Diabetes-induced activation of protein kinase C inhibits store-operated Ca2+ uptake in rat retinal microvascular smooth muscle.

Timothy Curtis, E.H. Major, Elizabeth Trimble, Norman Scholfield

Research output: Contribution to journalArticle

30 Citations (Scopus)

Abstract

AIMS/HYPOTHESIS: To assess the effects of diabetes-induced activation of protein kinase C (PKC) on voltage-dependent and voltage-independent Ca2+ influx pathways in retinal microvascular smooth muscle cells. METHODS: Cytosolic Ca2+ was estimated in freshly isolated rat retinal arterioles from streptozotocin-induced diabetic and non-diabetic rats using fura-2 microfluorimetry. Voltage-dependent Ca2+ influx was tested by measuring rises in [Ca2+]i with KCl (100 mmol/l) and store-operated Ca2+ influx was assessed by depleting [Ca2+]i stores with Ca2+ free medium containing 5 micromol/l cyclopiazonic acid over 10 min and subsequently measuring the rate of rise in Ca2+ on adding 2 mmol/l or 10 mmol/l Ca2+ solution. RESULTS: Ca2+ entry through voltage-dependent L-type Ca2+ channels was unaffected by diabetes. In contrast, store-operated Ca2+ influx was attenuated. In microvessels from non-diabetic rats 20 mmol/l D-mannitol had no effect on store-operated Ca2+ influx. Diabetic rats injected daily with insulin had store-operated Ca2+ influx rates similar to non-diabetic control rats. The reduced Ca2+ entry in diabetic microvessels was reversed by 2-h exposure to 100 nmol/l staurosporine, a non-specific PKC antagonist and was mimicked in microvessels from non-diabetic rats by 10-min exposure to the PKC activator phorbol myristate acetate (100 nmol/l). The specific PKCbeta antagonist LY379196 (100 nmol/l) also reversed the poor Ca2+ influx although its action was less efficacious than staurosporine. CONCLUSION/INTERPRETATION: These results show that store-operated Ca2+ influx is inhibited in retinal arterioles from rats having sustained increased blood glucose and that PKCbeta seems to play a role in mediating this effect.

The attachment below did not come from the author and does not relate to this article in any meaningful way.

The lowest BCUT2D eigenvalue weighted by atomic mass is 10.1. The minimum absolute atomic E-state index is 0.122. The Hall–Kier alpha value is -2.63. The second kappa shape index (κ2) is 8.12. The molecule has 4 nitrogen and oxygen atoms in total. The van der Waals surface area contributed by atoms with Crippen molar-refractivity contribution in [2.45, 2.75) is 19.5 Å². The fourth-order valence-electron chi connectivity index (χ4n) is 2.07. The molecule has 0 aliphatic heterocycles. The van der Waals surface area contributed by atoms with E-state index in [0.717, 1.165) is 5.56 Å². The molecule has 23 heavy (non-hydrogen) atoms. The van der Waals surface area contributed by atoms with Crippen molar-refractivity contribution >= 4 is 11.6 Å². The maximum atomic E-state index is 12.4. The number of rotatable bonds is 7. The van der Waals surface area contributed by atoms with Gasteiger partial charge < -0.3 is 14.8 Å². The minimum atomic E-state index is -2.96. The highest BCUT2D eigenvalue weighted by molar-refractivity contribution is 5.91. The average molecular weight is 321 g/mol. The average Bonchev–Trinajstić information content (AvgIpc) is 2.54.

Original languageEnglish
Pages (from-to)1252-1259
Number of pages8
JournalDiabetologia
Volume46(9)
Issue number9
DOIs
Publication statusPublished - 01 Sep 2003

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Protein Kinase C
Smooth Muscle
Microvessels
Staurosporine
Arterioles
5,21 - 12,17-dimetheneo-18H-dibenzo(i,o)pyrrolo(3,4-1)(1,8)diazacyclohexandecine-18,10(19H)dione,8((dimethylamino)methyl)-6,7,8,9,10,11-hexahydro,monomethanesulfonate
Cytophotometry
Fura-2
Mannitol
Tetradecanoylphorbol Acetate
Streptozocin
Smooth Muscle Myocytes
Blood Glucose
Insulin

Cite this

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title = "Diabetes-induced activation of protein kinase C inhibits store-operated Ca2+ uptake in rat retinal microvascular smooth muscle.",